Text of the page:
Sen. Kyrsten Sinema of Arizona says lies are being spread about border enforcement bill
Feb 5, 2024, 12:21 PM | Updated: 1:58 pm
PHOENIX – U.S. Sen. Kyrsten Sinema of Arizona said Monday that misinformation is being spread about the comprehensive border enforcement bill she helped negotiate.
“The part that is most shocking to me is this lie about letting 5,000 people a day in the country,” Sinema told KTAR News 92.3 FM’s The Mike Broomhead Show.
Sinema said the bill has the potential to close the border during periods of high activity while making the asylum screening process faster and tougher. She likened it to the Title 42 pandemic-era border policy, “but with actual consequences.”
Sinema said it was “absolutely false” that the bill would allow 5,000 people per day into the country.
“What this portion of the law says is that if that many people try to come … and we run out of the capacity to immediately deport them, then we shut down the border entirely and don’t even let folks try,” she said.
When would border be closed under Senate proposal?
Sinema said the legislation actually would give the president the option to close the southern border when 4,000 people a day try to enter the U.S from Mexico. If the number reaches 5,000 people per day, it would trigger an automatic closure.
“Every single day this year we have had more than 4,000 people approaching our border — not necessarily entering the country, but approaching the border,” Sinema said. “So, if our law were in effect, this border would have been closed every single day this year.”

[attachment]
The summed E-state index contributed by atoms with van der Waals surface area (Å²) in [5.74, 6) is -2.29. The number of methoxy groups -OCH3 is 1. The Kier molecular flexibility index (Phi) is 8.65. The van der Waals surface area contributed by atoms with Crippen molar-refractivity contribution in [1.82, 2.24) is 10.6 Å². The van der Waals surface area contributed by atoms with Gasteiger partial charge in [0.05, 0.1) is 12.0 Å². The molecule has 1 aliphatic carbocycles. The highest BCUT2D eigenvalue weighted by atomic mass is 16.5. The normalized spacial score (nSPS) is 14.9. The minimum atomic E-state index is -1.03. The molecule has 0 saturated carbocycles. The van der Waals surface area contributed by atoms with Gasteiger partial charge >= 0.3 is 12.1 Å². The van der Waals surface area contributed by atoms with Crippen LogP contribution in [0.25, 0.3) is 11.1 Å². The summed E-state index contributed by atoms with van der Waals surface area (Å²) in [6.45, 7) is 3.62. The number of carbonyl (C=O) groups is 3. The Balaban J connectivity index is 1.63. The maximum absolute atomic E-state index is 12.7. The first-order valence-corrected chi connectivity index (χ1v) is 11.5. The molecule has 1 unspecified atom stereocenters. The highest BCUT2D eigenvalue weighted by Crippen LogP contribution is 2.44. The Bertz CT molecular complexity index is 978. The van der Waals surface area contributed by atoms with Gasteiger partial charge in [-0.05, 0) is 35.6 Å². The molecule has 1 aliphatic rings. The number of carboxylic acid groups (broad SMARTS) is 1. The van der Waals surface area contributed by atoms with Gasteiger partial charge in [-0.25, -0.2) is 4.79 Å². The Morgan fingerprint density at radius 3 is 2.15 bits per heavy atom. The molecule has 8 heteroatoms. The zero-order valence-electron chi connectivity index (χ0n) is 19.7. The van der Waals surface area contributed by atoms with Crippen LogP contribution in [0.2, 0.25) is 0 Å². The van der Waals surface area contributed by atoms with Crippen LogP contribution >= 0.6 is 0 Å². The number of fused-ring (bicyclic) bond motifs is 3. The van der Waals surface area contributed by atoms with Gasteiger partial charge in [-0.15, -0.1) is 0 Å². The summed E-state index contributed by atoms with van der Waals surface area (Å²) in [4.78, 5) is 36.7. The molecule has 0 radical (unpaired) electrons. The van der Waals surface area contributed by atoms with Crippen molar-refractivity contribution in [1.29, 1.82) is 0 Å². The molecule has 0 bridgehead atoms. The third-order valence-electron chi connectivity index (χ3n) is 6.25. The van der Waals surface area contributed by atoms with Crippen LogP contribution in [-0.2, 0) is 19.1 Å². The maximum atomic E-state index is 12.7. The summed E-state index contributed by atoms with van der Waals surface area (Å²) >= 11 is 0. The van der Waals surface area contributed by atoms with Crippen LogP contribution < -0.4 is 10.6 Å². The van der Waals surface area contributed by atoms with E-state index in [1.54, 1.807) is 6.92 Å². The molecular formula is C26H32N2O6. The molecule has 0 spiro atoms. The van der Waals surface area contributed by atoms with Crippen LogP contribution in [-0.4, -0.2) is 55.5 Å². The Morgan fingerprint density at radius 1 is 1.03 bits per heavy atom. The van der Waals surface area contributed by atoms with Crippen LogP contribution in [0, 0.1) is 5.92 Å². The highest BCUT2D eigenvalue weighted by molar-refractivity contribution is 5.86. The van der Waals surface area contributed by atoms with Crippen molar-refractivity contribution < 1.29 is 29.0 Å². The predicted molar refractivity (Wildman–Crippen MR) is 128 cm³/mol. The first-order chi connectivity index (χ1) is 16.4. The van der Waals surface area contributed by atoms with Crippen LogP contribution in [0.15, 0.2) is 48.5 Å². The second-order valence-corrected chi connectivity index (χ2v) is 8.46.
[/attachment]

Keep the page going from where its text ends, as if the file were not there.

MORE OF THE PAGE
Details of the Senate bill, which is paired with a $118 billion wartime aid package for Israel and Ukraine, were released Sunday.
“This is the most substantial change to asylum and border policy in over four decades in our country, and the impact on Arizona would be huge,” said Sinema, an independent who crafted the bipartisan legislation along with Sen. James Lankford (R-Oklahoma) and Sen. Chris Murphy (D-Connecticut).
Sinema said the provisions about closing the border would go into effect immediately after the legislation is signed into law. But there are questions about whether the bill can even get a hearing in the House.
What are the border bill’s chances in House?
The Senate was expected this week to hold a key test vote on the legislation. However, Speaker Mike Johnson, a Republican, said on social media within hours of the text being released that it would be “dead on arrival” if it reaches the House.
“As you know, the speaker statement came out last night very shortly after the bill came out,” Sinema said. “So I’m assuming he and his team are still going through the bill and learning about it. There continues to be a lot of misinformation and, frankly, lies that are running around about this legislation.”
Republicans have been reluctant to give Democratic President Joe Biden a political win on an issue they see as one of his biggest vulnerabilities and argue that presidents already have enough authority to curb illegal border crossings.
Regardless, Sinema is hoping the bill can garner enough support to pass through Congress.
“It is a national security crisis, and we can’t afford nine or ten more months of people complaining about it as we head into an election. What we really need to do is just solve the problem,” she said.
The Associated Press contributed to this report.